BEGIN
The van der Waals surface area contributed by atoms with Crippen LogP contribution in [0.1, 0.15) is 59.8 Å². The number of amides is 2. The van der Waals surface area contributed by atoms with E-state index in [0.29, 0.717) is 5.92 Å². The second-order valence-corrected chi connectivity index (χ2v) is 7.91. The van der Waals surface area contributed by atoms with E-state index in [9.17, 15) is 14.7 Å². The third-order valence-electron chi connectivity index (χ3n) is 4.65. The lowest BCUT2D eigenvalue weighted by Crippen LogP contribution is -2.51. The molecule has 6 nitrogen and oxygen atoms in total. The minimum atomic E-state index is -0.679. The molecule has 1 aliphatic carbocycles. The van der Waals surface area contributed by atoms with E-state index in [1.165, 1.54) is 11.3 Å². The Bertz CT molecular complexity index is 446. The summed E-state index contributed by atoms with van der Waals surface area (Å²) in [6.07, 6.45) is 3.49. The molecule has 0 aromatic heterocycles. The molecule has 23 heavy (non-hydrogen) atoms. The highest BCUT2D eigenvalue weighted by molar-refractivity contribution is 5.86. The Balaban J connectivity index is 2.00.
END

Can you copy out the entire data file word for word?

The van der Waals surface area contributed by atoms with Crippen LogP contribution in [0.1, 0.15) is 59.8 Å². The number of amides is 2. The van der Waals surface area contributed by atoms with E-state index in [0.29, 0.717) is 5.92 Å². The second-order valence-corrected chi connectivity index (χ2v) is 7.91. The van der Waals surface area contributed by atoms with E-state index in [9.17, 15) is 14.7 Å². The third-order valence-electron chi connectivity index (χ3n) is 4.65. The lowest BCUT2D eigenvalue weighted by Crippen LogP contribution is -2.51. The molecule has 6 nitrogen and oxygen atoms in total. The minimum atomic E-state index is -0.679. The molecule has 1 aliphatic carbocycles. The van der Waals surface area contributed by atoms with E-state index in [1.165, 1.54) is 11.3 Å². The Bertz CT molecular complexity index is 446. The summed E-state index contributed by atoms with van der Waals surface area (Å²) in [6.07, 6.45) is 3.49. The molecule has 0 aromatic heterocycles. The molecule has 23 heavy (non-hydrogen) atoms. The highest BCUT2D eigenvalue weighted by molar-refractivity contribution is 5.86. The Balaban J connectivity index is 2.00.